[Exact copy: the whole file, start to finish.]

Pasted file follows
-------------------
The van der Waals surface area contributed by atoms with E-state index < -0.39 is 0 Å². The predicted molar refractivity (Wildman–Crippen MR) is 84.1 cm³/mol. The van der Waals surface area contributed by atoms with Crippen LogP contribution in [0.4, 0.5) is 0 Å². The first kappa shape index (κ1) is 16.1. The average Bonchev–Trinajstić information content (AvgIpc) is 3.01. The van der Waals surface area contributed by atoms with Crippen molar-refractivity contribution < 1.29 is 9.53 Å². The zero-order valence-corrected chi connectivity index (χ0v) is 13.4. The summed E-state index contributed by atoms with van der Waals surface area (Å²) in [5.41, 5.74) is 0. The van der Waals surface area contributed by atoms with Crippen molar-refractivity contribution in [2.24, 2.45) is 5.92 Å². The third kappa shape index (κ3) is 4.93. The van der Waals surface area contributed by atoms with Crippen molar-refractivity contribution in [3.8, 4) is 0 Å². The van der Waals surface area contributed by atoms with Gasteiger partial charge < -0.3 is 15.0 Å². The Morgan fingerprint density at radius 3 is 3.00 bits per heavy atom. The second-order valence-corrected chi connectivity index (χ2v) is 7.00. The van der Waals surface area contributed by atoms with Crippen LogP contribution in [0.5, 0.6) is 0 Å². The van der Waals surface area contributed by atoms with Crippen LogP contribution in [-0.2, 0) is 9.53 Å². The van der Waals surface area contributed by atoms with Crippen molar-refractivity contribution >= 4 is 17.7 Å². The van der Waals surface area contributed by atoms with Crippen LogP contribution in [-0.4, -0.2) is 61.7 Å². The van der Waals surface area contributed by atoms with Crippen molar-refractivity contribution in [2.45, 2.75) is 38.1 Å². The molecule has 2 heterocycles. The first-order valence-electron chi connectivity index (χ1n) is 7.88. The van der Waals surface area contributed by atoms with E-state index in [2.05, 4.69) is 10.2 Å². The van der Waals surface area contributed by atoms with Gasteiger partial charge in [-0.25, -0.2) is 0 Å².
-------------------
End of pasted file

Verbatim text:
The van der Waals surface area contributed by atoms with E-state index < -0.39 is 0 Å². The predicted molar refractivity (Wildman–Crippen MR) is 84.1 cm³/mol. The van der Waals surface area contributed by atoms with Crippen LogP contribution in [0.4, 0.5) is 0 Å². The first kappa shape index (κ1) is 16.1. The average Bonchev–Trinajstić information content (AvgIpc) is 3.01. The van der Waals surface area contributed by atoms with Crippen molar-refractivity contribution < 1.29 is 9.53 Å². The zero-order valence-corrected chi connectivity index (χ0v) is 13.4. The summed E-state index contributed by atoms with van der Waals surface area (Å²) in [5.41, 5.74) is 0. The van der Waals surface area contributed by atoms with Crippen molar-refractivity contribution in [2.24, 2.45) is 5.92 Å². The third kappa shape index (κ3) is 4.93. The van der Waals surface area contributed by atoms with Crippen molar-refractivity contribution in [3.8, 4) is 0 Å². The van der Waals surface area contributed by atoms with Gasteiger partial charge < -0.3 is 15.0 Å². The Morgan fingerprint density at radius 3 is 3.00 bits per heavy atom. The second-order valence-corrected chi connectivity index (χ2v) is 7.00. The van der Waals surface area contributed by atoms with Crippen LogP contribution in [0.5, 0.6) is 0 Å². The van der Waals surface area contributed by atoms with Crippen LogP contribution in [-0.2, 0) is 9.53 Å². The van der Waals surface area contributed by atoms with Crippen molar-refractivity contribution >= 4 is 17.7 Å². The van der Waals surface area contributed by atoms with Crippen LogP contribution in [-0.4, -0.2) is 61.7 Å². The van der Waals surface area contributed by atoms with Crippen molar-refractivity contribution in [2.45, 2.75) is 38.1 Å². The molecule has 2 heterocycles. The first-order valence-electron chi connectivity index (χ1n) is 7.88. The van der Waals surface area contributed by atoms with E-state index in [2.05, 4.69) is 10.2 Å². The van der Waals surface area contributed by atoms with Gasteiger partial charge in [-0.25, -0.2) is 0 Å².